Rooftop Prince or Oktab Bang Wangseja or 옥탑방 왕세자 (2012) — the set-up
This discusses the plot so if you have not seen this series, it may be better to delay reading this.
Well here we go with Rooftop Prince or Oktab Bang Wangseja or 옥탑방 왕세자 (2012). With some trepidation, I’ve decided to start watching another Korean time-travel drama (not Queen In-hyun’s Man or Hyeon-wanghu-ui Namja (2012) which is more seriously romantic). After Dr Jin, we’re reversing the process and instead of some metaphorical Connecticut Yankee turning up at King Arthur’s court, we’ve got some Josean bright sparks brought forward to modern Korea with predictable opportunities for mocking their complete inability to understand what’s going on. The set-up requires us to establish two parallel situations, peopled by the same cast of characters three-hundred years apart. So first of all, we’re back in the past with Crown Prince Lee Kak (Micky Yoochun) stirring in his sleep. He knows in his bones something really bad in going to happen and, moments later, a flunky comes waddling down the corridor (he may be walking funny because he’s a eunuch) to announce the body of his wife has been found floating in a nearby pool. Yes, the Crown Princess Hwa-Yong (Jung Yoo-Mi) is a goner and now he’s all in a lather to find out whodunnit. This is all dramatic stuff. Now the flashback to show the process of marrying off the young Crown Prince which involves introducing the rivalry between two sisters. Their father prefers to submit the name of the younger Boo-Yong (Han Ji-Min) because she’s more age appropriate. Naturally, the older one finds a way to scar the face of the younger, so she gets to marry the prince. This leaves the disappointed sister masked and in the background, but the Crown Price does notice she’s more intelligent than the shallow sister he married.
In modern Korea, we have two step sisters whose ages match the earlier versions. Se-Na (also played by Jung Yoo-Mi) the older deeply resents the arrival of the younger and goes out of her way to dispose of her “rival” for her mother’s affection. Now the clock winds forward and we have Yong Tae-Yong, a modern version of the Crown Prince (also played by Micky Yoochun) eyeing a version of his sister-in-law now called Park Ha (and also played by Han Ji-Min). This is “engineered” by the device of an embroidered butterfly leaving the work “she” did in Joean time, travelling forward and landing on her shoulder while she’s selling fruit at an open market in New York. We can skip over the embarrassing attempt to fit our heroine into the American setting. Anyway the plot is that Yong Tae-Yong is heir to a Korean fortune and inline to take over the running of the family business. Yong Tae-Moo (Lee Tae-Sung) his cousin, was sent to America to persuade him to return, but they end up fighting while in the harbour. One swift and unexpected punch sends our hero into the water where he starts to sink, lost without a hope of rescue. The evil cousin wipes all his prints off the boat and swims to shore. When he returns to Korea, he reports a complete failure to find his cousin. That puts him inline to succeed to the fortune.
When our heroine returns to Korea, expecting to find her long-lost father, she discovers he’s just died. Obviously a lot is happening between these flashbacks. For Park Ha it seems there was a traffic accident, long hospital stay, loss of memory, that type of thing. Which is a good thing when the stepsisters meet at the funeral — at least I assume she’s telling the truth and doesn’t know how she came to be lost. Meanwhile back in Josean times, the court officials cover up the murder as an accidental death. To get round the problem, the Crown Prince puts together a top undercover team to find out the truth. This is Song Man-Bo (Lee Min-Ho), Do Chi-San (Choi Woo-Sik), and Woo Yong-Sool (Jung Suk-Won) a bodyguard, a “savant” and a eunuch with hidden talents. They are making real progress, eliciting evidence of poisoning by arsenic, when they are called to a night meeting. It’s a trap. As they try to escape, there’s an eclipse powerful enough to send them into the future. They had strong eclipses back them! What makes this an appallingly lazy piece of writing is that the four have been separated in the fighting, but all four travel together and end up in the same place in the future. Three of those are on horseback, but no horses appear in the future. The probable explanation is that all four were killed, but have been reincarnated as their future selves.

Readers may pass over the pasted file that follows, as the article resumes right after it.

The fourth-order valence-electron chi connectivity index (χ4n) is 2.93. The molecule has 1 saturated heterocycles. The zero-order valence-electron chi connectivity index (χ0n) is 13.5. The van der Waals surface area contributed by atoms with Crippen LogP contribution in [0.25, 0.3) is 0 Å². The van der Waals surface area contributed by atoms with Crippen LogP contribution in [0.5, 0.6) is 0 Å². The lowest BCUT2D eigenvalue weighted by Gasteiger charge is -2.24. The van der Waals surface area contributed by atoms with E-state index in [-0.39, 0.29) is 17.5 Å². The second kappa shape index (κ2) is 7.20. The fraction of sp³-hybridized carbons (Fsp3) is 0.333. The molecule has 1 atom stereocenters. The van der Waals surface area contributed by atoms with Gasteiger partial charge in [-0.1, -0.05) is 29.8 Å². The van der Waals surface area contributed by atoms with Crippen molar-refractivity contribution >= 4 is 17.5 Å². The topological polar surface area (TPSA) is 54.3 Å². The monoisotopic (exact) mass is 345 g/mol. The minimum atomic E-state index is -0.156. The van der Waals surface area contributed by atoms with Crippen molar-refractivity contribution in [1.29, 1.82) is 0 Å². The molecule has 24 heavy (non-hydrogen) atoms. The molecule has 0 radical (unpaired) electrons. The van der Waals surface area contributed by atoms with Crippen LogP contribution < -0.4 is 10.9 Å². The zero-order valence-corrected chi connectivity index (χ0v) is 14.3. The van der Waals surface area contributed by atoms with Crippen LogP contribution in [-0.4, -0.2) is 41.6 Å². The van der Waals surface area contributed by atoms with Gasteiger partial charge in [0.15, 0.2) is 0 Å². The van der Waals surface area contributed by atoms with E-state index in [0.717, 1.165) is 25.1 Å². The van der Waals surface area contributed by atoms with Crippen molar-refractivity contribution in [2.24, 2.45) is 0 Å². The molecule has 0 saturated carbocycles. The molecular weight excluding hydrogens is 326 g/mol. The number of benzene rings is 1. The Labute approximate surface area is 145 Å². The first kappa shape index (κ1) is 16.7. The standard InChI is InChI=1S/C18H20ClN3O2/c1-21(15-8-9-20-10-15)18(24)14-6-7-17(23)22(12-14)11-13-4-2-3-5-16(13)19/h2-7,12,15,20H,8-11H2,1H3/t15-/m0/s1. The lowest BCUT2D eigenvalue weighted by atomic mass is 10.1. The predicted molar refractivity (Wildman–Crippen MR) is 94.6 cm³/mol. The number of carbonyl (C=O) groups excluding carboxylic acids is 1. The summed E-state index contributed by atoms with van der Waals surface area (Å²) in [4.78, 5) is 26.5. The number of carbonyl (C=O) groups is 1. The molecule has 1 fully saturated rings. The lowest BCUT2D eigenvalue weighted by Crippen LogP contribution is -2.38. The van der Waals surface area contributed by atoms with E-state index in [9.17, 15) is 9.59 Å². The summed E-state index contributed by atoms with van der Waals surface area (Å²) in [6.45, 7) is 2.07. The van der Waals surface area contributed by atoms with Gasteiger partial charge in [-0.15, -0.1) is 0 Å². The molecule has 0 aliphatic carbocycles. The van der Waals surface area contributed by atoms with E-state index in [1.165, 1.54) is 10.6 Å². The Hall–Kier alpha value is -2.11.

Before they arrive, two years more have passed in the future (I hope you’re following this). The good, younger daughter from America has fitted back in with the step mother and they are selling fruit and vegetables in the market, while the older one is into spending the family’s money on fashion to give herself the right appearance while swanning around with the evil cousin. When our modern heroine goes to her apartment, it’s on the top floor (not surprisingly, there’s a rooftop patio area with potted plants).
Well I’m relieved we have this first episode out of the way. I can almost tell the series is not going to be worth watching because we have temporal slippage thanks to an eclipse with older characters having parallel lives in modern times, i.e. it’s a fantasy fairy story with none of the rigour that’s supposed to accompany time travel. All I can hope for is that the humour of our four characters acting like fish out of water will strike a rich seam of comedy to carry us through a few episodes.
For a brief consideration of what happens next, see:
Rooftop Prince or Oktab Bang Wangseja or 옥탑방 왕세자 (2012) Episode 2 and Rooftop Prince or Oktab Bang Wangseja or 옥탑방 왕세자 (2012) final thoughts.